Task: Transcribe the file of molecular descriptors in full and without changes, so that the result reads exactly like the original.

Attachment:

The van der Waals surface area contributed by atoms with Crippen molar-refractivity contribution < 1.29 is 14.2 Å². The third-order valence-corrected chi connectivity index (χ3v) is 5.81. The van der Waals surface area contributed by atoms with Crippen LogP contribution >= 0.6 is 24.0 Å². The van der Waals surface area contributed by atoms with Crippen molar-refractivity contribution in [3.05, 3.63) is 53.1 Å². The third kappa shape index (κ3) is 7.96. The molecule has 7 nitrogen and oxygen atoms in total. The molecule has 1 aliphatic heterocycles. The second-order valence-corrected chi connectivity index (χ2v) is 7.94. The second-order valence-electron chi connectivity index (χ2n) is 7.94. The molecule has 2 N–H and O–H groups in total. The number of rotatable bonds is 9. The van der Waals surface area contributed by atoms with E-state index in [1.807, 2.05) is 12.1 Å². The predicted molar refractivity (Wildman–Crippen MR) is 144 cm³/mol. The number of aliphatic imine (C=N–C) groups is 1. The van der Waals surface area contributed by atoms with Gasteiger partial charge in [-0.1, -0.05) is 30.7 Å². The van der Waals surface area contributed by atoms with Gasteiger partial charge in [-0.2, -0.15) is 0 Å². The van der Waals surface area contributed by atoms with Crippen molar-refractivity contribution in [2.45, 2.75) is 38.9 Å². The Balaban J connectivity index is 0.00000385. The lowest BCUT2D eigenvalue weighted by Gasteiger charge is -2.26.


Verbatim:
The van der Waals surface area contributed by atoms with Crippen molar-refractivity contribution < 1.29 is 14.2 Å². The third-order valence-corrected chi connectivity index (χ3v) is 5.81. The van der Waals surface area contributed by atoms with Crippen LogP contribution >= 0.6 is 24.0 Å². The van der Waals surface area contributed by atoms with Crippen molar-refractivity contribution in [3.05, 3.63) is 53.1 Å². The third kappa shape index (κ3) is 7.96. The molecule has 7 nitrogen and oxygen atoms in total. The molecule has 1 aliphatic heterocycles. The second-order valence-corrected chi connectivity index (χ2v) is 7.94. The second-order valence-electron chi connectivity index (χ2n) is 7.94. The molecule has 2 N–H and O–H groups in total. The number of rotatable bonds is 9. The van der Waals surface area contributed by atoms with E-state index in [1.807, 2.05) is 12.1 Å². The predicted molar refractivity (Wildman–Crippen MR) is 144 cm³/mol. The number of aliphatic imine (C=N–C) groups is 1. The van der Waals surface area contributed by atoms with Gasteiger partial charge in [-0.1, -0.05) is 30.7 Å². The van der Waals surface area contributed by atoms with Gasteiger partial charge in [-0.2, -0.15) is 0 Å². The van der Waals surface area contributed by atoms with Crippen molar-refractivity contribution in [2.45, 2.75) is 38.9 Å². The Balaban J connectivity index is 0.00000385. The lowest BCUT2D eigenvalue weighted by Gasteiger charge is -2.26.